Both investors and brokers must accept blame for investment losses, says John Fabello in The Globe and Mail

Be Aware: The Blame Goes Two Ways

May 05, 2009

There is a lot of blame to be spread around for the damage done to everyday investors in the bear market. In fact, these very investors may be culpable in varying degrees for their losses. This isn't to excuse negligent or incompetent work by some investment advisers, which is also a problem.

In a two-part Q&A over the past two weeks, The Globe and Mail examined these issues with securities litigator John Fabello and another lawyer who specializes in representing injured investors.

John conducted a search of recent court cases in which a client took legal action against an investment adviser or a firm. Out of the seven cases he found, five clients lost, while two were decided all or mostly in favour of the injured clients.

A key question in these types of cases, says John, is whether the client initiated an investment decision that ultimately went against the adviser—for example, by pushing for aggressive stocks or mutual funds that were not the adviser's idea. "Trades that are initiated by the client are of a different category. If a client initiates the trade, then all things being equal, they are going to be saddled with more responsibility than they otherwise would."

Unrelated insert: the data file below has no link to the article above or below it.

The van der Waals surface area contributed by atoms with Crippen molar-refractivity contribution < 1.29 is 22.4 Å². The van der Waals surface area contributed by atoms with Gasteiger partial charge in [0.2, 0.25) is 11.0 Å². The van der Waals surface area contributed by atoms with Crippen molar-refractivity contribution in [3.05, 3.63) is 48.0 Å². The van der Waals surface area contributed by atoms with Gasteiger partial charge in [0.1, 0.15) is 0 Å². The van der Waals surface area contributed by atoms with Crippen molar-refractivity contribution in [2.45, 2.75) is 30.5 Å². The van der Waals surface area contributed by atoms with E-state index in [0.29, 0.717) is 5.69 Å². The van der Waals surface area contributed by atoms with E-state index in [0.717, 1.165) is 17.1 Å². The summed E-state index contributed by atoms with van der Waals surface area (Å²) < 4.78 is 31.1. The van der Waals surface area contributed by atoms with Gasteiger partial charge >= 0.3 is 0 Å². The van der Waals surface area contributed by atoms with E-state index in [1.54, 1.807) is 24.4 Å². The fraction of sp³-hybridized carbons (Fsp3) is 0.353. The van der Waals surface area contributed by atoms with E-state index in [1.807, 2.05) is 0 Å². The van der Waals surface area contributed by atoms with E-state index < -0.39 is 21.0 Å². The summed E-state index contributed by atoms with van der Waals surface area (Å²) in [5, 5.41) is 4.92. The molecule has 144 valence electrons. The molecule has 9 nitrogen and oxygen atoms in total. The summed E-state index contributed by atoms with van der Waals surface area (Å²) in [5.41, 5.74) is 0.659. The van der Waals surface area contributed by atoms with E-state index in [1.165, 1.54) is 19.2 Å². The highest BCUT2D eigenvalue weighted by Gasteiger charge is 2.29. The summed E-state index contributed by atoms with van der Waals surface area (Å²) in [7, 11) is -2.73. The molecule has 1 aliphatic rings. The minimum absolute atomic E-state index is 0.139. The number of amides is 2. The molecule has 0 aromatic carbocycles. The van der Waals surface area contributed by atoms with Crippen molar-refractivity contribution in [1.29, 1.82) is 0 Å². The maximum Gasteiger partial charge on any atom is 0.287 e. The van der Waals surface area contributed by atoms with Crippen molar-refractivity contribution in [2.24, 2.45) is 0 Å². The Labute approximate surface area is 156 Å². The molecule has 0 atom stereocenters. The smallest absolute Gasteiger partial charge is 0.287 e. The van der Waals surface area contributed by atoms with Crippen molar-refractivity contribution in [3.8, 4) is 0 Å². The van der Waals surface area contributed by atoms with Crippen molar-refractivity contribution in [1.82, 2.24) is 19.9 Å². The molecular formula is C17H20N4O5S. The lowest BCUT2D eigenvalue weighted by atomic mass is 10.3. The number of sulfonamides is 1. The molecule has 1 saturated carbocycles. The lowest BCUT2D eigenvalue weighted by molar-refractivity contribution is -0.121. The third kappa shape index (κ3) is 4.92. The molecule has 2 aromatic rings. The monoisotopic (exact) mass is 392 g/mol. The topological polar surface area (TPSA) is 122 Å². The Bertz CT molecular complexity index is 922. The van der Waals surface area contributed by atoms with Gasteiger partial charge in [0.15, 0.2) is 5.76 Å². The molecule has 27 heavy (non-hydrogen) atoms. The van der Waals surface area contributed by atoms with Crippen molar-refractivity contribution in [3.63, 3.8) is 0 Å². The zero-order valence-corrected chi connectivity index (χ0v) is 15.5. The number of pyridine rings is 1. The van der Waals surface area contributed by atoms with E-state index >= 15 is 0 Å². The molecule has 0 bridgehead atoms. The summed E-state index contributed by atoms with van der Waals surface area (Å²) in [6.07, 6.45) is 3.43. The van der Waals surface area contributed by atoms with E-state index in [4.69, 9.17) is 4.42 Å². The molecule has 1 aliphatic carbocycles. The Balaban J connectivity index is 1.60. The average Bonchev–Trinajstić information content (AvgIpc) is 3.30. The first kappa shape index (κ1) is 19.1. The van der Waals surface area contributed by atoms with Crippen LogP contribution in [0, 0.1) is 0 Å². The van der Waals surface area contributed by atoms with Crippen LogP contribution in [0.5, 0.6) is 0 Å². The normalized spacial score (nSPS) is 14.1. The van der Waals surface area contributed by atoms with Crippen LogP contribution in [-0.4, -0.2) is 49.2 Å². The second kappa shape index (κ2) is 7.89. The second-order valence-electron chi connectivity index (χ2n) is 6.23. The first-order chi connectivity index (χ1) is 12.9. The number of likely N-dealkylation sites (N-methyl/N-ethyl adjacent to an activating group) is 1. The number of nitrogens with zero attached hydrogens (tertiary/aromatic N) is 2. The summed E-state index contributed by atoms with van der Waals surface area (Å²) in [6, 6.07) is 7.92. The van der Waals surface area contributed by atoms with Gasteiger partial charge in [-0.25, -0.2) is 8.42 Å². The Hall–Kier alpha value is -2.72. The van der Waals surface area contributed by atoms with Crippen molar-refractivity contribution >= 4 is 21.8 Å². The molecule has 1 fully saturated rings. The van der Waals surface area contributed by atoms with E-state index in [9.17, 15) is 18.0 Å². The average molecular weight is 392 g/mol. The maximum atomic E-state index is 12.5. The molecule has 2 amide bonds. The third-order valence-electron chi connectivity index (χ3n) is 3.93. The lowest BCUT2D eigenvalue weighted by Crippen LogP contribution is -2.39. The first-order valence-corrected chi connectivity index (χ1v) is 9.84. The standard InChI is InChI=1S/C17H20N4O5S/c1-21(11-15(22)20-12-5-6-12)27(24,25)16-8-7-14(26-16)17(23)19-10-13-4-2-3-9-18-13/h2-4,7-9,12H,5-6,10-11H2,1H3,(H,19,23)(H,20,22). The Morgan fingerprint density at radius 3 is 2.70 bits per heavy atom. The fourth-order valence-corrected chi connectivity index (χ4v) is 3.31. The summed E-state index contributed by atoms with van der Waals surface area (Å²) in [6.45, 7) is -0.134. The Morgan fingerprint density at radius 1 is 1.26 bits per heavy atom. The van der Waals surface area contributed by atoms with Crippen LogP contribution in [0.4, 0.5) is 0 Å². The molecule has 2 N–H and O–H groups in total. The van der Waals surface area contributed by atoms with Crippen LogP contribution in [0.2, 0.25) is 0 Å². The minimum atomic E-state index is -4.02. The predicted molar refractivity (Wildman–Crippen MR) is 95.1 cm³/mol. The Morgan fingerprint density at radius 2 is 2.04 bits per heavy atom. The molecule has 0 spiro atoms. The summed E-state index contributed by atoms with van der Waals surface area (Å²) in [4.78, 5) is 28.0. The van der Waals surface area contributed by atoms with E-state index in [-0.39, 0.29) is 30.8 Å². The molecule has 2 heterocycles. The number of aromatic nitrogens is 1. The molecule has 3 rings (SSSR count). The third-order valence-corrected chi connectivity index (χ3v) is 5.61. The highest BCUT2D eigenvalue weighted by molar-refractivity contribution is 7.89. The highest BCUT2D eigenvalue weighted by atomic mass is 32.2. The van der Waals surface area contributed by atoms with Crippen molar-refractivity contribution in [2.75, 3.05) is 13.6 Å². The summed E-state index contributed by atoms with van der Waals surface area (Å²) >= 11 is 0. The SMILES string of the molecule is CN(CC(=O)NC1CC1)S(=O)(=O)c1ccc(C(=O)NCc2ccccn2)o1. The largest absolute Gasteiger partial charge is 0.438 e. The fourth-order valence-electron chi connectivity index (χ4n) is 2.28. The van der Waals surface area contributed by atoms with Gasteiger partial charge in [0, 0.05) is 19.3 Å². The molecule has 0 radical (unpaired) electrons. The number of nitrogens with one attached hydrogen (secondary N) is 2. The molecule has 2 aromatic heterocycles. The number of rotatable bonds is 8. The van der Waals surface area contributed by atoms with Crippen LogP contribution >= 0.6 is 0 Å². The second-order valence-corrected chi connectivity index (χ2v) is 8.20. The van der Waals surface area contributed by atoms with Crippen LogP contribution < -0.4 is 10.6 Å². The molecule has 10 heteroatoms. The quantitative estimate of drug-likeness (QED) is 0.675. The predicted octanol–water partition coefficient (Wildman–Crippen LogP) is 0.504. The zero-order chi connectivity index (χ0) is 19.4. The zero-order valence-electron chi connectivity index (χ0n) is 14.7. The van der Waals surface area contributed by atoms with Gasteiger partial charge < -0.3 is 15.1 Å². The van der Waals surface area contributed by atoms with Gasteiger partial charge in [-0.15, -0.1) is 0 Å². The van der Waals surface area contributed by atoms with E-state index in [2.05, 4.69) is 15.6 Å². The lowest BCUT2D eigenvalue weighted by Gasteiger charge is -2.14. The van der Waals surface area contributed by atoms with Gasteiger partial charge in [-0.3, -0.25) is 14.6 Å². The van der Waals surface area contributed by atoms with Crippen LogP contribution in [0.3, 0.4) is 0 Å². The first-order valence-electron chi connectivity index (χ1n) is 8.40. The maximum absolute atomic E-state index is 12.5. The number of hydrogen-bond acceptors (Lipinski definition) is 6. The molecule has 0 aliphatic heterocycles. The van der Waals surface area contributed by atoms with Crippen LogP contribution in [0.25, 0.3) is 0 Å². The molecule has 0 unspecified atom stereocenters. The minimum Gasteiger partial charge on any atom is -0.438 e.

The five cases in which the client lost began during the technology stock bubble earlier this decade. Notably, the decisions in each of the five were issued during the current round of stock market troubles. One would expect this to result in an investor-friendly court environment. But this hasn't been the case, says John. "It's a very difficult climate to assert a claim. How can you fault a broker—absent some real wronging or fraudulent behaviour—for the whole bloody market tanking? Judges are inclined to be practical in looking at this and say, 'wait a second, everybody has to bear some responsibility for this, it can't just be the broker's fault.'"


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